2. A longer book description

Once you’ve hooked ‘em with the sound-bite, they’ll want to read more. Give them another paragraph or two to really sell the book. But don’t get long-winded or you risk losing their interest.

3. Your author bio

So, what’s your story? It’s time to tell the world — in the 3rd person. 2 – 4 paragraphs should be plenty if you tell your story well. If not… well, 2-4 paragraphs might be painful.

4. Web content

Start putting together all the web content you’ll need well in advance of your release.

This includes some of the things mentioned above (bio and book descriptions), but also blog posts announcing the book launch, behind-the-scenes content that gives your readers a glimpse into your writing process for the book, any study-guides or accompanying material that you’ve envisioned for readers, your book trailer, links to retail sites where your book and eBook can be purchased, etc.

5. A good author photo  

In fact, try to get a few good shots. A headshot, a casual shot, one with lots of space or landscape that you can use as a wide header image for Facebook and/or your website.

6. Hi-resolution .jpg of your book cover 

Ask your designer for a hi-resolution .jpg file of your book cover. You’ll need to both display it and make it available to download on your website (for any bloggers, media folks, or book critics who write about your book).

7. Banners/ads

While you’re talking to your designer, and while your book design is fresh in their mind, ask them to put together any banners, headers, or print ads you think you’ll need in the first 3 months after your book is released. You’re going to be very busy at that point, and you don’t want to have to wait for your designer’s schedule to clear up when you’re in the thick of things.

8. Business cards

They’re old-fashioned. But if you attend writers conferences, they’ll come in handy. We’re talking about writers, after all.

9. Signage 

If you plan on doing signings, readings, or getting a booth at a book fair, you’ll want to invest in some eye-catching, portable signage. It could be a pull-up banner (for big shows) or as simple as an 8×11 laminated sign, but make sure you’ve ordered it long before the event.

10. Press materials

Your press materials (press kit, press release, etc.) will be comprised of some of the things already mentioned: bio, description of the book, plus some of the story behind the book and author, contact info, any standout praise you may’ve already garnered from the press, etc.

When you’re gathering all these elements together into a press kit or press release, keep asking yourself these questions: “Why should anyone care about my story and book, and have I clearly communicated that here?”

11. Book trailer

Book trailers are important. In a world where YouTube is becoming one of the most-used search engines, it sure helps to have some video content available. Plus, book trailers are great content for your own website, for other bloggers, and to mention in your press release. Besides, it gives the impression that you’re really in tune with the times.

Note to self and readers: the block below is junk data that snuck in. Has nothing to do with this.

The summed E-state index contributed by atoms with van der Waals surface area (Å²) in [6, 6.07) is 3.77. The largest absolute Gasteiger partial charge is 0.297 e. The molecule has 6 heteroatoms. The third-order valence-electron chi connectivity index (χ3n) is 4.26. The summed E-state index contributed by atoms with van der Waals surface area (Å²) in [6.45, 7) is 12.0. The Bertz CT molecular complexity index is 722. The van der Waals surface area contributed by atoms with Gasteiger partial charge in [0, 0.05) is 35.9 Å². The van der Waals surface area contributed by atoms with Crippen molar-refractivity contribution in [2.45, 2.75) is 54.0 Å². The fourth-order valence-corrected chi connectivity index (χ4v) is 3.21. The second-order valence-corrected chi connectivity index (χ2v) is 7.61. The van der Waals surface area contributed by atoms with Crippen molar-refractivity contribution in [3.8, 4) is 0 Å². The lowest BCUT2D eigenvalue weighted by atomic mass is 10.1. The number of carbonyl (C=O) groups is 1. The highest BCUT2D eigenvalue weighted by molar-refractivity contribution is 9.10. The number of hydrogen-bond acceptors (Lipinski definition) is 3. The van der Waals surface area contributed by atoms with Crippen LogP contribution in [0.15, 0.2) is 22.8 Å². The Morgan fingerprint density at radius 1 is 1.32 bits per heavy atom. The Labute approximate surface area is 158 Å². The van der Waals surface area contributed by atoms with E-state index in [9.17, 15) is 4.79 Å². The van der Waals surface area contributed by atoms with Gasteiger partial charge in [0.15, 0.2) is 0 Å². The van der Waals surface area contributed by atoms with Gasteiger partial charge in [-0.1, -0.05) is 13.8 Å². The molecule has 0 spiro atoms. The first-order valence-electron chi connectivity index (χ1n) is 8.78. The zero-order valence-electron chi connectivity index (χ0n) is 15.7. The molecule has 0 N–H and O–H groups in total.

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On Using #Hashtags

Do you even know where to start? Or what words or phrases you should be using the hashtag to increase #traffic?

  1. The number one rule to follow when using hashtags, do not overuse them ever. The rule of thumb is to use only two in relevant twitter tweets, and no more than three in blogs. We all know that Google does not like spam and if you use to many hash symbols you can be penalized for spamming both on twitter and on Google.
  2. Hashtags are used to categorize relevant words in tweets and posts. All you have to do is put the hash symbol # before the word with no spaces.
  3. When users click on hashtagged words, he or she may find the rest of the tweet or post.
  4. When users search for a hashtagged word he or she will come across tweets and posts that he or she may not have come across with just a regular search.
  5. Now this is very important. Hashtagged words usually do end in the trending section of twitter. So if you want your post to go viral then you need to use the hash symbol before those words that are most likely to be searched for in the search box.
  6. It is important that the hash be used only with relevant information.
  7. If you want to gain more followers and improve your reputation then you had better get used to using the hash symbol on each and every relevant post or tweet.
  8. All relevant phrases should be short. It is best to just hashtag one word as opposed to a whole phrase. Users searching are more likely to be searching for the hashtagged word.
  9. Always try to use relevant hashtagged words. You can do a quick search for words that have been tagged with search.twitter.com. If you notice that there are relevant words and conversations that come up, you may want to use a word to tag similar to the one used.
  10. Be careful of how you use hashtags. Make sure you are not offending anyone and not making erroneous mistakes online. Twitter will not tolerate any hashtag abuse. Here are the rules about using hashtags from twitter. You can find this at http://www.hashtags.org/platforms/twitter/why-use-hashtags-guide-to-the-micro-blogging-universe/